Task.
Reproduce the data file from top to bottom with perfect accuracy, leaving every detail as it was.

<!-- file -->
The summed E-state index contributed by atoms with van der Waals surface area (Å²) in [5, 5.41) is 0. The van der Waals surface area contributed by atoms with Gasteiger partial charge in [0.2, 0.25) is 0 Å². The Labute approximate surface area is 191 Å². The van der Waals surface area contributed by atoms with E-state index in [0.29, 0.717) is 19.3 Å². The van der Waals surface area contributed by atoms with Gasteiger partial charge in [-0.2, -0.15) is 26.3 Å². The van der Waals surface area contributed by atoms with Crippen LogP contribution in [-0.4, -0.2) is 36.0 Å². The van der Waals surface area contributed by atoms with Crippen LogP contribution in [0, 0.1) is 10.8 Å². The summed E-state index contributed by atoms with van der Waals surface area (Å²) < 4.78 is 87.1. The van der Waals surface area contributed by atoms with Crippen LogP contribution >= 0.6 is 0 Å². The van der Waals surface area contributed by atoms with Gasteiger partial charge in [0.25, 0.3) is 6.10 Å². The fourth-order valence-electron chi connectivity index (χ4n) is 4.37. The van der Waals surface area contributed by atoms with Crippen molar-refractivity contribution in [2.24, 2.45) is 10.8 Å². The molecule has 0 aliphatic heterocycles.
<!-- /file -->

The summed E-state index contributed by atoms with van der Waals surface area (Å²) in [5, 5.41) is 0. The van der Waals surface area contributed by atoms with Gasteiger partial charge in [0.2, 0.25) is 0 Å². The Labute approximate surface area is 191 Å². The van der Waals surface area contributed by atoms with E-state index in [0.29, 0.717) is 19.3 Å². The van der Waals surface area contributed by atoms with Gasteiger partial charge in [-0.2, -0.15) is 26.3 Å². The van der Waals surface area contributed by atoms with Crippen LogP contribution in [-0.4, -0.2) is 36.0 Å². The van der Waals surface area contributed by atoms with Crippen LogP contribution in [0, 0.1) is 10.8 Å². The summed E-state index contributed by atoms with van der Waals surface area (Å²) < 4.78 is 87.1. The van der Waals surface area contributed by atoms with Crippen LogP contribution >= 0.6 is 0 Å². The van der Waals surface area contributed by atoms with Gasteiger partial charge in [0.25, 0.3) is 6.10 Å². The fourth-order valence-electron chi connectivity index (χ4n) is 4.37. The van der Waals surface area contributed by atoms with Crippen molar-refractivity contribution in [2.24, 2.45) is 10.8 Å². The molecule has 0 aliphatic heterocycles.